Thursday, July 18, 2013

Slauson's Slant: MetaStock Monitor JULY - AUGUST 13

Slauson's Slant on Trading

Forecasting with Grandpa's Trick Knee
Contributed by John Slauson

Since the late 19th century, weather forecasters have measured barometric pressure to predict the weather. The earliest barometers were invented in the 17th century. They were made of a basin of water and a glass tube. As the atmospheric pressure changed, the level of water in the tube fluctuated up and down. Since then, more accurate methods of measuring barometric pressure have emerged. Even so, my grandpa swore that changes in the pain level of his trick knee were more accurate than any of the fancy instruments used by meteorologists.

As technology has advanced, so has the reliability of weather forecasts. Forecasters have developed a wide assortment of new tools. They feed data into complex computer models that provide increasingly accurate forecasts. The key to their accuracy is using a wide variety of tools to analyze the data such as barometers, radar, satellites, and weather balloons. If their computer models were limited to data from a single tool like a weather balloon, then almost certainly their forecasts would be pretty dismal.

Forecasting the weather and forecasting the markets have many similarities. I learned an important principle from John Bollinger many years ago that I later used in the ICE add-on for MetaStock. Mr. Bollinger emphasizes the importance of avoiding technical indicators that have collinear variables. What does this mean? Here's how he explains it: "A cardinal rule for the successful use of technical analysis requires avoiding multi-collinearity amid indicators. Multi-collinearity is simply the multiple counting of the same information. The use of four different indicators all derived from the same series of closing prices to confirm each other is a perfect example."

In practical terms for MetaStock users wanting to build reliable trading systems, it means they should use indicators that measure a variety of market behaviors rather than many that measure the same behavior. For example, the two most popular technical indicators are RSI and Stochastics. With only slight variations, these two indicators are almost identical. The chart below shows a 14-day Stochastic and a 14-day RSI along with the correlation of the two in the top inner window. Note: the correlation coefficient is extremely high, ranging between 0.80 and 0.90. They are almost perfectly correlated. Even without using correlation, it is visually obvious that the two rise and fall in unison.

While two indicators being highly correlated (like RSI and Stochastics) does not necessarily mean they cannot be a valuable part of a trading system, in this case with the mathematical formulation underlying each indicator being so similar, you can be sure that there is little to be gained using both in the same system. So just like weather reporters, you should use a variety of different tools, not variations of the same tool.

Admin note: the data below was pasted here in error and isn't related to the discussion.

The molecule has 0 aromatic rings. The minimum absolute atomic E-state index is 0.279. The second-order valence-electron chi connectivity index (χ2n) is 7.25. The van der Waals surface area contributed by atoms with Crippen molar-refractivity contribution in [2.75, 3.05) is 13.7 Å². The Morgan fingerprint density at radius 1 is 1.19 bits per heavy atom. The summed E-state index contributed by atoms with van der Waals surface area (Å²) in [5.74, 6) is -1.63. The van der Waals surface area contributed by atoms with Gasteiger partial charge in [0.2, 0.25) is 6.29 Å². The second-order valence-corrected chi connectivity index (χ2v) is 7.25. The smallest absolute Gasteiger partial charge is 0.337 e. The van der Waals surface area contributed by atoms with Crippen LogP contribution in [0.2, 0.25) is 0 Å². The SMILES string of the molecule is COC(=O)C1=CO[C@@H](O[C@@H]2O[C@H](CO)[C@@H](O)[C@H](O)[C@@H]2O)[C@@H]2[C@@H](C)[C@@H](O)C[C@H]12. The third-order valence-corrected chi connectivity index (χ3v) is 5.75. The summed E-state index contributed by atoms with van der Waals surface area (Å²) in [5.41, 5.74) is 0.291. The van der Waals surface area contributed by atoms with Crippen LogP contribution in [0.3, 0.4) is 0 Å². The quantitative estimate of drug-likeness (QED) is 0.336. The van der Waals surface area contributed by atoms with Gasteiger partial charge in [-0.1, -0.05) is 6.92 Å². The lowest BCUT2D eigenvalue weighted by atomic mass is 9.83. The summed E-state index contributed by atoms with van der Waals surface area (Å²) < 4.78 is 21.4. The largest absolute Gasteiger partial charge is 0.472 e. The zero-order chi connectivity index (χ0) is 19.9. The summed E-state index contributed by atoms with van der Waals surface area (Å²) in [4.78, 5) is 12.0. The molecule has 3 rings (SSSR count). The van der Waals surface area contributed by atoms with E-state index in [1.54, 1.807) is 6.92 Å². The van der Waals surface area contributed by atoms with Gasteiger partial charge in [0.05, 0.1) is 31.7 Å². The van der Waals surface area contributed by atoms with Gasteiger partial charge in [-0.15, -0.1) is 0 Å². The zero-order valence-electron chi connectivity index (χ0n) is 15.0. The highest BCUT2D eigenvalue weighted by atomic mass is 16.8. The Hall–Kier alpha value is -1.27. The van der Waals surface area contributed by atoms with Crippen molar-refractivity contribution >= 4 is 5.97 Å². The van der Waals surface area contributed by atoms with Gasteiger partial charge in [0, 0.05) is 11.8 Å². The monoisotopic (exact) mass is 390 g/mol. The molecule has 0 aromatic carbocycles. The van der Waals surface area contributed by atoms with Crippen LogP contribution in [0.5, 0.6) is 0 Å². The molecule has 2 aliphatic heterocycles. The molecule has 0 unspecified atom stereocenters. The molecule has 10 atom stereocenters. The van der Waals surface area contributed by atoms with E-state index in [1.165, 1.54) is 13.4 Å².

One of the reasons we get sucked in to using collinear indicators is they optimize very well. The optimized results of a set of collinear indicators almost always show better historical performance than does a set of non-collinear indicators. Why? Because it is much easier to "curve fit" a system comprised of three highly correlated momentum indicators than a system comprised of different categories of indicators. A system that is curve fit to the past will rarely perform well in the future. Unfortunately you can't make money trading the past.

A better approach is to combine indicators that measure different dynamics such as momentum, trend, volume, and volatility. When building a trading system consider using indicators from at least three of these four categories. The table below shows some of the MetaStock indicators categorized into these four categories:


For example, RSI, Chaikin Money Flow, and Bollinger Bands when carefully combined into a system will provide non-collinear input that will likely perform better in the future. RSI measures momentum, Chaikin Money Flow measures strength using volume, and Bollinger Bands measure volatility.

And if you can figure out a way to work grandpa's trick knee into your system, then perhaps you will have found the holy grail!

About John Slauson
John Slauson began his career with MetaStock in 1988. In 2000, he left and started Adaptick, a company that provided training and developed popular MetaStock add-ons ICE, FIRE and PowerStrike. Over the years, he's worked closely with industry experts like John Bollinger, Steve Nison, John Murphy, and Greg Morris. In 2008 he returned to MetaStock as a Product Manager.
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